Four years ago, Danny Green sat on airplanes, shared locker rooms and pulled off ridiculous dance moves with LeBron James. He rode pine while LeBron carried the Cavaliers to the league’s best record. As Cleveland’s second-round pick, not much was expected of the rookie. He played sparingly, just 20 games in all, and didn’t see the floor once in the Cavs’ two-round playoff run. After the season, Green was waived.
Fast forward to this year’s Finals. Green has suddenly launched himself into the spotlight with one of the greatest shooting runs in NBA history. In Game 5, he broke Ray Allen‘s record for three-pointers in a single Finals series. He and Gary Neal, complete afterthoughts heading into the postseason, combined to go 13-for-19 from deep in Game 3, carrying the Spurs to a blowout win and a 2-1 series lead. Discounting his rough Game 6 last night (1-for-5, three points), he’s averaged over 19 points a game on the biggest stage.
So, is this recent career renaissance a fluke, or a sign of things to come for the 25-year old? Let’s take a closer look.
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Green spent four years at UNC, logging the most games ever played in a Tar Heel uniform in the process. He wasn’t always known as the lights-out shooter he is heralded as now, hitting an unspectacular 35 percent of his threes through his first three seasons. He spent the next summer retooling his form, and showed enormous improvement in his senior campaign, shooting at a clip of 41.2 percent from downtown. He proved that he can work past weaknesses and turn them into strengths.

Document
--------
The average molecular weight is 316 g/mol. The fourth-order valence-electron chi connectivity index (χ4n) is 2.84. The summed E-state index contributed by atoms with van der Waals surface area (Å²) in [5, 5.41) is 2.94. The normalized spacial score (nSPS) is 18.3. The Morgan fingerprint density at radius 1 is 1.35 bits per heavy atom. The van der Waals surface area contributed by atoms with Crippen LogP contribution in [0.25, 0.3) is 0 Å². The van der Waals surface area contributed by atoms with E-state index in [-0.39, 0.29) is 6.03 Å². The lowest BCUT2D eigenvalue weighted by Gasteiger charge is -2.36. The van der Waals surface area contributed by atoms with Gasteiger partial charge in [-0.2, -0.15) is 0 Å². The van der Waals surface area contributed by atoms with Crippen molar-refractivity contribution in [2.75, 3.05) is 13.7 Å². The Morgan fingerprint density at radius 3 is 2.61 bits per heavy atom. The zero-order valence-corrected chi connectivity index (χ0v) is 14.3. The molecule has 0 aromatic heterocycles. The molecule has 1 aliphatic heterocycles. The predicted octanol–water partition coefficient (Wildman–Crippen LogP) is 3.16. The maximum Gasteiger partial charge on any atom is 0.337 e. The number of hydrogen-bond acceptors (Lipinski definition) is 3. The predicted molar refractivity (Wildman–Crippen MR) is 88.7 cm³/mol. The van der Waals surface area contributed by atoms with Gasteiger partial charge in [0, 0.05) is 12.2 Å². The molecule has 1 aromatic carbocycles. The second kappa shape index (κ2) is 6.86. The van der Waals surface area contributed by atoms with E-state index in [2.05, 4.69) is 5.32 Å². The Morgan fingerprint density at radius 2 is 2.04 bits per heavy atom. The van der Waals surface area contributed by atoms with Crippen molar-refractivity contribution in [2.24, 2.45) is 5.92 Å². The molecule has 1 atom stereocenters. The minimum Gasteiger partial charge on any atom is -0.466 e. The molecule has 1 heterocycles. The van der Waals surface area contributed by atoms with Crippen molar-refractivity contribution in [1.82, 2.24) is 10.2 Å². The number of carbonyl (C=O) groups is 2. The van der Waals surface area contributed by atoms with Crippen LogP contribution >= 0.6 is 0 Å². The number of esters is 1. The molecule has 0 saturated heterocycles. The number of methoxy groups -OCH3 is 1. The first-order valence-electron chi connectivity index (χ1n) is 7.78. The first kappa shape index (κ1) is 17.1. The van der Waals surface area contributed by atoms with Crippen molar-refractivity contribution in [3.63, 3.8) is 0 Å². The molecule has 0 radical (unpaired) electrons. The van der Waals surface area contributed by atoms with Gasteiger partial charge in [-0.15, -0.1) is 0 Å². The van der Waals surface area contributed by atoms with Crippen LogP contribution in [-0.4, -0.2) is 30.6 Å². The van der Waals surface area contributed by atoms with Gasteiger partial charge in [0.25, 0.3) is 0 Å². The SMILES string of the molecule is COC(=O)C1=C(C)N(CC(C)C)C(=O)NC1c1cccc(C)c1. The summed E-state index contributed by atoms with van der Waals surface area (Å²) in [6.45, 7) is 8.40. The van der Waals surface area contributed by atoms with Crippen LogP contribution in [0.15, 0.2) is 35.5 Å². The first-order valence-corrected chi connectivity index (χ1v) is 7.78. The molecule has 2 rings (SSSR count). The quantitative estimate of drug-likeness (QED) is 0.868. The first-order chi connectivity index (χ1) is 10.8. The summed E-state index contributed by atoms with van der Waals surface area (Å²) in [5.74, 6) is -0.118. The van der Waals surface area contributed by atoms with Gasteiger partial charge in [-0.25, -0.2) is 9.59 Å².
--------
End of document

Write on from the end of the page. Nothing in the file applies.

His defense, on the other hand, has always been terrific. Green understood early on that he wouldn’t always be more athletic than the guy he was taking on, but his solid length and fundamentals made him one of the best perimeter defenders in the country. His efforts earned him an ACC All-Defense nod.
His play on the defensive end has certainly not gone unnoticed in this postseason. Green has been assigned to guard the guy he watched tear up the league during his rookie season and has done admirably. His impact can be seen specifically on transition plays, where he has been able to singlehandedly stop fast breaks without fouling. (It happened at a critical moment again last night, too.)
After he was waived by the Cavaliers, his next stop was the D-League, even though he didn’t stay long. The Spurs brought him aboard, but after just six days they cut him. Gregg Popovich didn’t think that he fit in with the team culture that led San Antonio to four titles. So Green went back to the D-League and later decided to give Pop a call, to let him know he would do whatever it took to get a shot.
Green swallowed his pride and committed himself to his role, a spark off the bench who could stretch the floor and take on the other team’s best wing on the other side of the ball. He’s now a starter and a vital cog to the Spurs’ machine.